Types of Mucoperiosteal Flaps
A variety of intraoral tissue flaps can be used. The most common incision is the envelope or sulcular, incision, which produces the envelope flap. In the dentulous patient the incision is made in the gingival sulcus to the crestal bone, through the periosteum, and the full thickness mucoperiosteal flap is apically reflected see (fig. 8-2, A). This usually provides sufficient access to perform the necessary surgery.
If the patient is edentulous, the envelope incision is.made along the scar at the crest of the ridge. No vital structures are found in this area, and the envelope incision can be as long as is required to provide adequate access. The tissue can be reflected buccally or lingually as necessary for the removal of a mandibular torus.
If the envelope incision has a vertical-releasing incision,it is a three-cornered flap, with corners at the posterior end of the envelope incision, at the inferior aspect of the vertical incision, and at the superior aspect of the vertical-releasing incision (Fig. 8-S). This incision provides for greater access with a shorter envelope incision. When greater access is necessary in an apical direction, especially in the posterior aspect of the mouth, this incision is frequently necessary. The vertical component is m0re difficult to close and may cause some mildly prolonged healing, but if care is taken when suturing, the healing period is not noticeably lengthened.
The four cornered flap is an envelope incision with two releasing incisions. Two corners are at the superior aspect of the releasing incision and two corners are at either end of the envelope component of the incision (Fig. 8-6). Although this flap provides substantial access in areas that have limited anteroposterior dimension it is rarely indicated. When releasing incisions are necessary a three cornered flap usually suffices.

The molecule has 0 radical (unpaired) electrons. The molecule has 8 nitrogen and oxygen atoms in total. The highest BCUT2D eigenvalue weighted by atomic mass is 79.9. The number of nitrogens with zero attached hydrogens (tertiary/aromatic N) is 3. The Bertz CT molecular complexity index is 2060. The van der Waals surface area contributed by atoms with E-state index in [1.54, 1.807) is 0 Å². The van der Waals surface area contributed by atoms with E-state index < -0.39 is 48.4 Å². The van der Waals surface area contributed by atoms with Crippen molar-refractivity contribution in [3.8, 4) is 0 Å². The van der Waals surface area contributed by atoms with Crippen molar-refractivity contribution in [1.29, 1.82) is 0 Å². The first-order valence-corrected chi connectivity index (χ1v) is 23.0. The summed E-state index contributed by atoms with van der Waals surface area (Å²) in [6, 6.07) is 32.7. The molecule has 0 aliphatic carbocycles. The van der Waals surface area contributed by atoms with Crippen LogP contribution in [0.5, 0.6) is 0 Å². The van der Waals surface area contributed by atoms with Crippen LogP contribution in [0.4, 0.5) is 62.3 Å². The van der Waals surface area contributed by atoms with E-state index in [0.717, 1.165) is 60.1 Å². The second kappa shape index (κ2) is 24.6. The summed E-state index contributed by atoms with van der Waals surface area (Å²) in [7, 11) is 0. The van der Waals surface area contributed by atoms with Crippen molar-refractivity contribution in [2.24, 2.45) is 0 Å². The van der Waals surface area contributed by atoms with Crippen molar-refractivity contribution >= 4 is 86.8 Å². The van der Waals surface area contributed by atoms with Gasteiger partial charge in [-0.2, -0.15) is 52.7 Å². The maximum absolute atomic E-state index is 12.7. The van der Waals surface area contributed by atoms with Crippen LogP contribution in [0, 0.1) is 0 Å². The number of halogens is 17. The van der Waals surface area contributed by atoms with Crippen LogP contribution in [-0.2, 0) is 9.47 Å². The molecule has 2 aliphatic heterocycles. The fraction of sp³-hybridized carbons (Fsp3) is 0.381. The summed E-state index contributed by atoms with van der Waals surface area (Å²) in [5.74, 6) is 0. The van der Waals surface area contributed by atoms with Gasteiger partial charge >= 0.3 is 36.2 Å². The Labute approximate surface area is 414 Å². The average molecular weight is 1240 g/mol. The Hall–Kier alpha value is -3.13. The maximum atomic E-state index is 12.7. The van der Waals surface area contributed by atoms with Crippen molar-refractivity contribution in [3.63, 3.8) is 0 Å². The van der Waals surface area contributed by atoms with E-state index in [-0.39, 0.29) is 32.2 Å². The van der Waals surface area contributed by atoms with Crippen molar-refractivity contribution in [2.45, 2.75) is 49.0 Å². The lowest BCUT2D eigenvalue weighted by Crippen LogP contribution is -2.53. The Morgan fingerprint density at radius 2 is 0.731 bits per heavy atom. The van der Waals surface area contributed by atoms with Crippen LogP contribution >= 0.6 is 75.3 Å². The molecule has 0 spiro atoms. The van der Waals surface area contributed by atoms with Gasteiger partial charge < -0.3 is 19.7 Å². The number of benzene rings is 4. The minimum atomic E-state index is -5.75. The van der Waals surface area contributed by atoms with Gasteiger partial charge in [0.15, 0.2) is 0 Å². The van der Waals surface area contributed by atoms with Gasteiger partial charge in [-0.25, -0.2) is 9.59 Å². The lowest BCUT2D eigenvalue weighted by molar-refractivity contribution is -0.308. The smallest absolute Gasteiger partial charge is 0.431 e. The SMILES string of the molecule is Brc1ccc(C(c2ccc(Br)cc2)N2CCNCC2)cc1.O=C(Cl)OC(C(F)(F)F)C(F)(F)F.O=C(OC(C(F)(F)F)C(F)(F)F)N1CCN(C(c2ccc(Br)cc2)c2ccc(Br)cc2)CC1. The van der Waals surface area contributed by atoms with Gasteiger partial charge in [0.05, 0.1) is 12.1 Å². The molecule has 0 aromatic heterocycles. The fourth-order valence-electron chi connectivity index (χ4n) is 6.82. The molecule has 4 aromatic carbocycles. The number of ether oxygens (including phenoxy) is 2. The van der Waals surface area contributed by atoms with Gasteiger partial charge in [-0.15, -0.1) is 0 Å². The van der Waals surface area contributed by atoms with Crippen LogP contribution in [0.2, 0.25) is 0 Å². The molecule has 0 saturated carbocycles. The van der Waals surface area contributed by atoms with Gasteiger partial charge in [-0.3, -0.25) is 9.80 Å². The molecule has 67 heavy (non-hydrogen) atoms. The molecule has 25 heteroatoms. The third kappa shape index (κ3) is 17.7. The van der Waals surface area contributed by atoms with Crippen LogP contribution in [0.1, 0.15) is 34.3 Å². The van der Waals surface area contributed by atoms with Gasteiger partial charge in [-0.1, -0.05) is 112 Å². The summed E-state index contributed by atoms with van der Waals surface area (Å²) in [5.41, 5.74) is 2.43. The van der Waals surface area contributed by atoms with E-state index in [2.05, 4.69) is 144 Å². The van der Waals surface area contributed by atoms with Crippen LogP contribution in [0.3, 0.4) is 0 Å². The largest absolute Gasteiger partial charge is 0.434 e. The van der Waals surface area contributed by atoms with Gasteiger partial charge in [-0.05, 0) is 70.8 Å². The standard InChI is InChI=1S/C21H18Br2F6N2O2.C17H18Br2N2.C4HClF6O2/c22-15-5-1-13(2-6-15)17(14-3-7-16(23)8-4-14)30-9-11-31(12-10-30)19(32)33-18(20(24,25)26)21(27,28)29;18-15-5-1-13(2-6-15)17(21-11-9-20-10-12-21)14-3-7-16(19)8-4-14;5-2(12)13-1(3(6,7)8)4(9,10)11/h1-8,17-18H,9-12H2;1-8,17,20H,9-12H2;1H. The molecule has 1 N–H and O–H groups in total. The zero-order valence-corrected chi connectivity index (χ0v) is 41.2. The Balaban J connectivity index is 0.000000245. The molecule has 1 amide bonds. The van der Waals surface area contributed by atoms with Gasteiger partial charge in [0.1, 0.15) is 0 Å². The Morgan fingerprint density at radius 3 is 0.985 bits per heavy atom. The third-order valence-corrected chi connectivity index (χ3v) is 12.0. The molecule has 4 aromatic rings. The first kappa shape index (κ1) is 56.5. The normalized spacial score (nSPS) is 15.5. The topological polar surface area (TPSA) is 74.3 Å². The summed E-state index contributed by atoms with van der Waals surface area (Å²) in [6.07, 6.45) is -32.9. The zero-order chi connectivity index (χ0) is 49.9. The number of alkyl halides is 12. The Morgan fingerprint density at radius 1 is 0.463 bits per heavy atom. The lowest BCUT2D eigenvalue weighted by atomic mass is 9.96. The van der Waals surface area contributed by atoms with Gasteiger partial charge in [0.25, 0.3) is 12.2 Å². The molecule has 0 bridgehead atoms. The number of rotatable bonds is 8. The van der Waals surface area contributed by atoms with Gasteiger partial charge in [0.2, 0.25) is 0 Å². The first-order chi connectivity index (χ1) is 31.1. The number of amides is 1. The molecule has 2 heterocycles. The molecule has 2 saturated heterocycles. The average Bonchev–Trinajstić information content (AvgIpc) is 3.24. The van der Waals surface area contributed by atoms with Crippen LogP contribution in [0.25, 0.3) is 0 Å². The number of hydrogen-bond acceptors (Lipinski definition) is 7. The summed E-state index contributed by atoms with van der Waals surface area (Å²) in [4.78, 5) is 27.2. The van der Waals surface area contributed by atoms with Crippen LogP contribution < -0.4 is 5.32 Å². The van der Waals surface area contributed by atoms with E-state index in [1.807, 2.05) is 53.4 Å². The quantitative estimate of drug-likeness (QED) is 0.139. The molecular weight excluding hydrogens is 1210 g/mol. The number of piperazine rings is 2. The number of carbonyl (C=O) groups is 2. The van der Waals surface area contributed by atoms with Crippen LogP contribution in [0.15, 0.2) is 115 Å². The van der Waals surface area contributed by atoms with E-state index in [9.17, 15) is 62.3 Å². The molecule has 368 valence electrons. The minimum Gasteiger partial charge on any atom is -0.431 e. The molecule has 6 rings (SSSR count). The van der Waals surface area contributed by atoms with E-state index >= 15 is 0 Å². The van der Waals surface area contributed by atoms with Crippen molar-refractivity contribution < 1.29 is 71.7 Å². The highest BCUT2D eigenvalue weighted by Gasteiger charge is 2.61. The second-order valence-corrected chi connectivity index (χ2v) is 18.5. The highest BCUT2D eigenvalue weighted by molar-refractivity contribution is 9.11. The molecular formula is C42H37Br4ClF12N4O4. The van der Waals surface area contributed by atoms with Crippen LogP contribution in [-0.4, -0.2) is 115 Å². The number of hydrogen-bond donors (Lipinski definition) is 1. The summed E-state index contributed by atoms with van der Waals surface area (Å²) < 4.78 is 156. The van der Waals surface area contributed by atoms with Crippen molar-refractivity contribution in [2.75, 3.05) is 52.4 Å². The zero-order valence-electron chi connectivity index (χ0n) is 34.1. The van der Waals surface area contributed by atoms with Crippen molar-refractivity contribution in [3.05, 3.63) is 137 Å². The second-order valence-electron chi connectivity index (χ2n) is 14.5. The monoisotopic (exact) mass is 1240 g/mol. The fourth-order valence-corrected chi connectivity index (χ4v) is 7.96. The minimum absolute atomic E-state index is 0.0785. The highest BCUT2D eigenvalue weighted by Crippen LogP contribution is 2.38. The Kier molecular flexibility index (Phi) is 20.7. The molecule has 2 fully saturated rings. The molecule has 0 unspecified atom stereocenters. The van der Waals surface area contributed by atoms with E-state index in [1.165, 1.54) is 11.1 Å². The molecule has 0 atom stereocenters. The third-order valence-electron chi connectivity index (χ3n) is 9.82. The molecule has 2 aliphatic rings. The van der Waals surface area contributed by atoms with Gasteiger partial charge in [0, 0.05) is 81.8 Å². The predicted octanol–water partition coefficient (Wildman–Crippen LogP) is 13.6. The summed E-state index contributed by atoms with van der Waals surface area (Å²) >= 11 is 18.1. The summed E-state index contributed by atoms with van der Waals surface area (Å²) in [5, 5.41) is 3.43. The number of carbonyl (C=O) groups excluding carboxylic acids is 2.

An incision that is used occasionally to approach the root apex is a semilunar incision (Fig. 8-7): This incision avoids trauma to the papillae and gingival margin but provides limited access because the entire root of the tooth is not visible. This incision is most useful for periapical surgery of a limited extent. The horizontal component of the semilunar incision should not cross major prominences such as the canine eminence.
Two incisions are useful on the palate The first is the Y incision, which is named for its shape. This incision is useful for surgical access to the bony palate for removal of a maxillary palatal torus. The tissue overlying the torus is usually quite thin and must be reflected carefully. The anrerolateral extensions of the midline incision are anterior to the region of the canine tooth. They are anterior enough in this position that they do not sever major branches of the greater palatine artery therefore bleeding is not usually a problem (Fig. 8-8).
Another flap that is used occasionally on the palate is the pedicle flap. This flap mobilizes from one area and then rotates to fill a soft tissue defect in another area. The pedicled palatal flap is used primarily for closure of oroantral communications (see Chapter 19).